There are about 60 species of Allocasuarina, all of which are endemic to Australia. They are typical of nutrient-impoverished soils and are most abundant in southern Australia. Allocasuarina species are shrubs or trees with distinctive articulated stems and reduced tooth-like leaves. The leaves (teeth) occur in whorls and the portion of branchlet between each whorl is termed an ‘article’. The articles have several longitudinal ridges (‘phyllichnia’) which are separated by deep furrows. The number of ridges matches the number of teeth. Branchlets may be persistent or deciduous. The leaves are in whorls of 4–14. Allocasuarina species are monoecious or dioecious, with separate staminate and pistillate inflorescences. Inflorescences are composed of alternating whorls of tooth-like bracts, each of which bears a single flower with two bracteoles. The staminate inflorescences resemble catkins, with the flowers arranged along the branchlets, while the pistillate inflorescences are globose, with the flowers clustered at the tips of lateral branches. The pistillate inflorescences may also be sessile. The individual flowers are insignificant. Fruits are borne inside the pistillate inflorescence, which becomes woody at maturity and is often described as a ‘cone’. The floral bracteoles extend only slightly from the cone and typically have a divided or spiny dorsal protuberance (absent in Casuarina, in which the bracteoles extend well beyond the cone). The fruit is a shiny, reddish brown or black samara (Wilson & Johnson 1989, 1990). Allocasuarina, together with Gymnostoma L.A.S. Johnson and Ceuthostoma L.A.S. Johnson, was split from the genus Casuarina (Johnson 1980, 1982, 1988).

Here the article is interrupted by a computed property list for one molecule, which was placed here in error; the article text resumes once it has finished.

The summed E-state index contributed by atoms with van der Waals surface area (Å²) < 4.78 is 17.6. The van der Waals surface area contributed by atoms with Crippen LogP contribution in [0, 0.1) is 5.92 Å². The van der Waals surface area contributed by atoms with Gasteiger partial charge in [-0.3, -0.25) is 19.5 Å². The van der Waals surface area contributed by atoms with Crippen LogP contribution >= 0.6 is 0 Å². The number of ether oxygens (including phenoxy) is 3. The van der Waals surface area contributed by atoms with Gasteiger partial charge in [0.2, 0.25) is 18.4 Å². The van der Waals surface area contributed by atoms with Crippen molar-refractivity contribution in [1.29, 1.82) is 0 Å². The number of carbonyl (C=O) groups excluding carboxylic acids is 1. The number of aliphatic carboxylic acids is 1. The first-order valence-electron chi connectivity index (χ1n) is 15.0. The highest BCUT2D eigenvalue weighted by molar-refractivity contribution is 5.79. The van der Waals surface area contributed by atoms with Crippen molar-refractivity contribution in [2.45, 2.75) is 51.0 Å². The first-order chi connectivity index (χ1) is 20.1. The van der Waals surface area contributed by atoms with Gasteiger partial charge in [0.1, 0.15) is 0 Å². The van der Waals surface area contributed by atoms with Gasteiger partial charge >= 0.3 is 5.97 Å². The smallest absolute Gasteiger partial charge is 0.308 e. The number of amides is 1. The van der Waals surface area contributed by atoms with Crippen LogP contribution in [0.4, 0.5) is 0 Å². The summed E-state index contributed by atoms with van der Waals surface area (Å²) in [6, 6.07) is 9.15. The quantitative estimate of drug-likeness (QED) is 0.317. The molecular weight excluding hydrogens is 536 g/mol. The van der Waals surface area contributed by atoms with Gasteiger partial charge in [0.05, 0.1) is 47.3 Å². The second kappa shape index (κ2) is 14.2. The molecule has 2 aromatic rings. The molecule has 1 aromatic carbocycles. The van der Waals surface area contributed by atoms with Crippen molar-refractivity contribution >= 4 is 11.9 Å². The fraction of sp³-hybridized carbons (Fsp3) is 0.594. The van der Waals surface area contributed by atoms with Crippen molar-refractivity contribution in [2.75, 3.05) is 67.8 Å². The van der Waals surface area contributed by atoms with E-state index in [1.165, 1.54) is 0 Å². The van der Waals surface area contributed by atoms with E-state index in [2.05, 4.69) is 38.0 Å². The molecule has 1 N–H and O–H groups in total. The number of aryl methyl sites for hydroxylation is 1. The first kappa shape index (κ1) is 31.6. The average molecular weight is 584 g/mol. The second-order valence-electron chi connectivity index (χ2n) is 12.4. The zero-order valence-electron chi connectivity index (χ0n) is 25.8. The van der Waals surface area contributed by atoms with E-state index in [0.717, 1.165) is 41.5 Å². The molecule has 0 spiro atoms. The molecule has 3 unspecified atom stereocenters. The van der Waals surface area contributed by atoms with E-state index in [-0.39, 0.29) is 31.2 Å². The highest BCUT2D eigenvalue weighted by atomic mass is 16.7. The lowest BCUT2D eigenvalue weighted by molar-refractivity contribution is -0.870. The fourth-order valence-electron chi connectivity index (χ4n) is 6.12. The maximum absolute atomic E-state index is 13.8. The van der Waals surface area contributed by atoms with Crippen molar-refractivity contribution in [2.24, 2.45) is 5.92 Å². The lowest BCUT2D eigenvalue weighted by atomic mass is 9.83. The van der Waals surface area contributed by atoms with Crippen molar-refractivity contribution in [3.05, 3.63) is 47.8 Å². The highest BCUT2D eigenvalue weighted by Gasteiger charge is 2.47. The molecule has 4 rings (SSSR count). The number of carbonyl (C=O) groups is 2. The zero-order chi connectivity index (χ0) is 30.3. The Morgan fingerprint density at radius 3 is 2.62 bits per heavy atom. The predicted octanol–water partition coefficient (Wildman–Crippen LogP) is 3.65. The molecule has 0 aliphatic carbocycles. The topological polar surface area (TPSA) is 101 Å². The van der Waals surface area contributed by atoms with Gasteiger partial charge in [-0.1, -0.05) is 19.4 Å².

As with the more familiar Casuarina, the members of Allocasuarina have fine, equisetoid growth that gives the trees a very distinctive appearance. Allocasuarina littoralis (Salisb.) L.A.S. Johnson and A. verticillata (Lam.) L.A.S. Johnson are not infrequently cultivated in Australia, where they are recommended as suitable small trees for gardens and landscapes, being tolerant of a range of ‘difficult’ conditions ranging from hot, dry sites to clay soil and the shoreline (Metro Trees 2007). Senior (2004) mentions that a few species of ‘Casuarina’ have been attempted in Cornwall in recent years, including Allocasuarina littoralis, but gives no indication of their success, while Johnson (2007) mentions that A. littoralis, A. torulosa (Ait.) L.A.S. Johnson and A. verticillata are in cultivation in the British Isles, the latter two recorded from Tresco Abbey, Isles of Scilly.